4 September 2023 Graham Talks Brainpower on the BBC
On the BBC’s “More or Less,” Associate Professor of Psychological Science Daniel Graham discusses how much of the brain humans actually use. (Hint: it’s more than 10 percent).
Associate Professor of Psychological Science Daniel Graham joined the BBC program “More or Less” to dispel the widely held assumption relating to how much of the brain people can access and engage.
Graham specializes in the field of sensory and perceptual psychology, performing experimental, theoretical and computational research related to visual processing and neuronal network communication.
As he explains on “More or Less,” most neurons (between 50 and 90 percent) “don’t seem to respond, no matter how you stimulate them…. Some people would say we haven’t stimulated them in the right way yet.” However, evolutionary neurobiology suggests that because “brains can’t change as quickly as the body parts that they control over the course of evolution,” these outmoded or “dark” neurons are retained but “permanently suppressed by other neurons that prevent them from firing.”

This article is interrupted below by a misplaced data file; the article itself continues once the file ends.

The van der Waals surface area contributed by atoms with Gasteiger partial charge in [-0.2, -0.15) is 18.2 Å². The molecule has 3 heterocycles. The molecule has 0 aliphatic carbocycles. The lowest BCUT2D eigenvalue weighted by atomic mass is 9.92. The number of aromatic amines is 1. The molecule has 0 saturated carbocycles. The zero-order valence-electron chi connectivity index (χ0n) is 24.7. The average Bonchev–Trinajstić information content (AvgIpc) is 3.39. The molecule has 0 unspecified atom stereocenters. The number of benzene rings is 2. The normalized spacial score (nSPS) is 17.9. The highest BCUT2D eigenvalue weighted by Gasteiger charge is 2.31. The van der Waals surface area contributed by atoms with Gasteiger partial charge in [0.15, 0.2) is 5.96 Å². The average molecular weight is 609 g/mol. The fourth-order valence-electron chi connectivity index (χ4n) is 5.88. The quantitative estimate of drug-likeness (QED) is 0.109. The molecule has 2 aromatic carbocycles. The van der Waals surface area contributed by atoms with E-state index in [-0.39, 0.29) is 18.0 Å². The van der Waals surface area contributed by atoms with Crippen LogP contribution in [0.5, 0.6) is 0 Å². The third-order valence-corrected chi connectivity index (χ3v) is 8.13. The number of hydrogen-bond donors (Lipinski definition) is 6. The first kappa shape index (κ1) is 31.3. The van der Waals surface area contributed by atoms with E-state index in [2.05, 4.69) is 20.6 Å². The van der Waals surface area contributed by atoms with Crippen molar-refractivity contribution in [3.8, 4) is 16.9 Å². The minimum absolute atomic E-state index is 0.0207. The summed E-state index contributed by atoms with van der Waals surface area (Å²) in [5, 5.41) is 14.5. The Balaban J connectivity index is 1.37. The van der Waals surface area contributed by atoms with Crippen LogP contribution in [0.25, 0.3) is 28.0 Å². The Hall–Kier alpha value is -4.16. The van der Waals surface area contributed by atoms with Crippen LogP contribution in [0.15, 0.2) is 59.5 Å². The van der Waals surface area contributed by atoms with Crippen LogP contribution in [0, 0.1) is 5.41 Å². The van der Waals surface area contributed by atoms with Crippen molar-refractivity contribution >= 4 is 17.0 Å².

So how much of the brain do humans use, consciously or subconsciously? Graham estimates about 50 percent at a given time.
Would accessing the other half of our brains make us smarter?
“I don’t think so,” Graham says. “I think we would be reliving our evolutionary past.”
Graham has previously written on this topic in his blog that appears in Psychology Today.
Graham is the author of An Internet in Your Head, which argues that the best metaphor for the human brain is the internet, and the Psychology Today blog, Your Internet Brain. His research spans computational and theoretical studies of natural vision coding in the retina and visual cortex, network science approaches to understanding dynamic activity on the connectome and human visual aesthetics and art-making from a statistical/computational perspective. His scholarship has appeared in Network Neuroscience, Proceedings of the National Academy of Sciences and Vision Research, among other journals. A member of the HWS faculty since 2012, he earned his B.A. in physics from Middlebury College and his M.S. in physics and Ph.D. in psychology from Cornell University.